Politicians love to moralise about how we should all be paying our fair share of taxes. Well, can anyone remember non-corporate distribution tax? This tax:
(1) Never appeared in any manifesto.
(2) Was introduced and repealed within the lifetime of one parliament.
(3) Is rather too complicated for the average MP who voted in favour of it to be able to do even the simplest calculations.
Could anybody please explain the morality behind this particular tax? If you are reading this and you were an MP who voted in favour of it, then how do you justify your vote? If you subsequently voted to repeal it, how do you justify your vote? Did you really change your mind about this tax at exactly the same time as several hundred other MPs, or are you just a party hack?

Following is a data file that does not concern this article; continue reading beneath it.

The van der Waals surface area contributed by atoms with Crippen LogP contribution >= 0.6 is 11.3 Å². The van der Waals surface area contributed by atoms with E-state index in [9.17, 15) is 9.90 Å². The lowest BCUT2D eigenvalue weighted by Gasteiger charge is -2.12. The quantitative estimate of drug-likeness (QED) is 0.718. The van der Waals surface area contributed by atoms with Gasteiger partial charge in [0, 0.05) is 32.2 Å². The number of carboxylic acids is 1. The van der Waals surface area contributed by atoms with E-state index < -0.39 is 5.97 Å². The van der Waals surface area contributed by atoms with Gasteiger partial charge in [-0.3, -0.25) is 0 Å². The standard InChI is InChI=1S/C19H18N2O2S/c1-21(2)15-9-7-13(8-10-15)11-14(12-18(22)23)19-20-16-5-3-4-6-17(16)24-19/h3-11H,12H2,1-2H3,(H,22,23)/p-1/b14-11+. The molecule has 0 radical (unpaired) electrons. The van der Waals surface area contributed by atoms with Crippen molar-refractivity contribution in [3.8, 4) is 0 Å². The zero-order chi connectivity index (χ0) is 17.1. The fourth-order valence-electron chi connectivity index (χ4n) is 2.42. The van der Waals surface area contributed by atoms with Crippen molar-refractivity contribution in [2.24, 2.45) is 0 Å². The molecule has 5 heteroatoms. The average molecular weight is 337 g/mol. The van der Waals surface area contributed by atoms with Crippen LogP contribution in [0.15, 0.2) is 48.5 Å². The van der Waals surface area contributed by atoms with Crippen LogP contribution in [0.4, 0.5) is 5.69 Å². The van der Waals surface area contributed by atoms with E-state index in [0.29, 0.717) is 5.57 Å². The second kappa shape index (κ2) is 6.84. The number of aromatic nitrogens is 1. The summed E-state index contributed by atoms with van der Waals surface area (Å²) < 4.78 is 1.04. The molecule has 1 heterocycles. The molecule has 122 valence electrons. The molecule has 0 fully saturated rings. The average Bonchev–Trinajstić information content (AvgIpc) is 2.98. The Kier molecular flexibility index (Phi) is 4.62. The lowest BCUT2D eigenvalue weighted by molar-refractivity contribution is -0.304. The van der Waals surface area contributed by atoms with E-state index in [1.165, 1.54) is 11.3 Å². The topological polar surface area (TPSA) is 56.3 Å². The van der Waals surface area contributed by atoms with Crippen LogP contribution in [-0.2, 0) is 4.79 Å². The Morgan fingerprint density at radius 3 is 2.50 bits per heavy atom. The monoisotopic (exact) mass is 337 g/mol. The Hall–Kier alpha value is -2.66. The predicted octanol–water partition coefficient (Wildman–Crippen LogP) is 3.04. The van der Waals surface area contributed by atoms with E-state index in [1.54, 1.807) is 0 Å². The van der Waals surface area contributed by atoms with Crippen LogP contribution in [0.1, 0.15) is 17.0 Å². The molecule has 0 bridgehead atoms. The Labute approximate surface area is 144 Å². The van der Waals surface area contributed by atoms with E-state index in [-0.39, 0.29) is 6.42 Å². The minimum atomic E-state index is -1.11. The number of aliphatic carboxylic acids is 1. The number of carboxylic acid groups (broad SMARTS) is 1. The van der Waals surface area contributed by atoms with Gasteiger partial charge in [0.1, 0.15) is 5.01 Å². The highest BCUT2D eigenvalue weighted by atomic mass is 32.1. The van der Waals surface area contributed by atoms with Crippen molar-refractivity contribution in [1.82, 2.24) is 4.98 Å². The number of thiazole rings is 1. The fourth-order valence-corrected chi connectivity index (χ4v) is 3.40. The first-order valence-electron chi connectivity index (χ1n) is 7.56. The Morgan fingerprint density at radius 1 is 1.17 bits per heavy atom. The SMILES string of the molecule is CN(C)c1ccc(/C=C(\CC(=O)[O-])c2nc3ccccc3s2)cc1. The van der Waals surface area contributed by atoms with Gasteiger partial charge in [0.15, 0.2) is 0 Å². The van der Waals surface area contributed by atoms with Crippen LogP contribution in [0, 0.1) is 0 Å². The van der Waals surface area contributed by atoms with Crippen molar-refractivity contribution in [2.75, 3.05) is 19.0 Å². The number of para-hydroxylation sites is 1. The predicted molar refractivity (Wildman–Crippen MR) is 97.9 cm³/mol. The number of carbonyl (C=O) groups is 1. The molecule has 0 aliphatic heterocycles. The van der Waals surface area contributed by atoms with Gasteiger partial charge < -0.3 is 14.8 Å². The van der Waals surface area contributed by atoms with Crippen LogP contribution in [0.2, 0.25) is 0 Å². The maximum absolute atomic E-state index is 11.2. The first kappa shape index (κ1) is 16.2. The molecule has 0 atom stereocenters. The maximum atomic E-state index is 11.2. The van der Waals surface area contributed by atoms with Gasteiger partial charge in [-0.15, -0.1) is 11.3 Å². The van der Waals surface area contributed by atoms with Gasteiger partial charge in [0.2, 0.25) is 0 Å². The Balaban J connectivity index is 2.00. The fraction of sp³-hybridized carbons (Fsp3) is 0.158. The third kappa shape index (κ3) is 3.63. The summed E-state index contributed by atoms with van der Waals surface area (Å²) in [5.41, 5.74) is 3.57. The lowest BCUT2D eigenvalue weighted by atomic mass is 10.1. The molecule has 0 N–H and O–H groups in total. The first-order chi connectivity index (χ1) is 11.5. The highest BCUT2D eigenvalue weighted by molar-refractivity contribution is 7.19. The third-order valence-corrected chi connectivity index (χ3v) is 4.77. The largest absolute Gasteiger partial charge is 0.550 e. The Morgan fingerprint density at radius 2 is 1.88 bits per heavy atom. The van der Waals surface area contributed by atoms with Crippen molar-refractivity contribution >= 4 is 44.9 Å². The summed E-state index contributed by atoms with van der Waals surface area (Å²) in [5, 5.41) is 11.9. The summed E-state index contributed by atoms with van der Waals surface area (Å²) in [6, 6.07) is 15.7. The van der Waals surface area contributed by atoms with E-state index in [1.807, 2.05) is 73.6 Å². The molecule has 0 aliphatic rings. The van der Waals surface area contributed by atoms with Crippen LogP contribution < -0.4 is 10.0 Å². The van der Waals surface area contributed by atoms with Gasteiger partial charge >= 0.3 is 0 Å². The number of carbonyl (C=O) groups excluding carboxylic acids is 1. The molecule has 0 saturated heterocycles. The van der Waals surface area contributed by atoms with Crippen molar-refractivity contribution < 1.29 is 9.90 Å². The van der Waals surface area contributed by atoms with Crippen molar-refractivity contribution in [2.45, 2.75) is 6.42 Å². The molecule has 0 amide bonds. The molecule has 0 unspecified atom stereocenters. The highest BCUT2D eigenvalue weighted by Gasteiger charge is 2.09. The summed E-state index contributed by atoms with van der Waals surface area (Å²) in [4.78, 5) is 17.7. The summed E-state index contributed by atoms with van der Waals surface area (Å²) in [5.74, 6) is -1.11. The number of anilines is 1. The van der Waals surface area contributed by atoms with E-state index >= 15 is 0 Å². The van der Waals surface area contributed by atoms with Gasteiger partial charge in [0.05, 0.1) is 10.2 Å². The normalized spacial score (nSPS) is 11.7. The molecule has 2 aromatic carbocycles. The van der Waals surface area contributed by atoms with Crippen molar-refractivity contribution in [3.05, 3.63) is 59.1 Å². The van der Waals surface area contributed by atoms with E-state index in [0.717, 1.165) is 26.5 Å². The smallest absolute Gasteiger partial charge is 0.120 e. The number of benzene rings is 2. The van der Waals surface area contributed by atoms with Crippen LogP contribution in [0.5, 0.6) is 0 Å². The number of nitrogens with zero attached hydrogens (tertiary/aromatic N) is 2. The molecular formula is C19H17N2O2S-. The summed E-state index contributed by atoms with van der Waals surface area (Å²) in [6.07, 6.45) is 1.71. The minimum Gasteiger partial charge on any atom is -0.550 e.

Now let’s say we have a proposal to re-introduce my favourite tax. The proposal is voted through Parliament by six hundred votes to nil. One might say this was evidence of its moral worth. Well it may turn out that six hundred MPs had six hundred different reasons for voting in favour of it, and that many of these reasons are mutually contradictory. There is never any formal proof that this is not the case.
All a judge can ever do is to look at the letter of the law that is actually passed, and enforce that. Concepts such as a “loophole in the law” are meaningless. If we happen to have over-complicated laws, of which non-corporate distribution tax is a prime example, then indeed it gives scope to clever accountants and lawyers to optimise matters in favour of their rich clients. The moral here is to keep the law simple!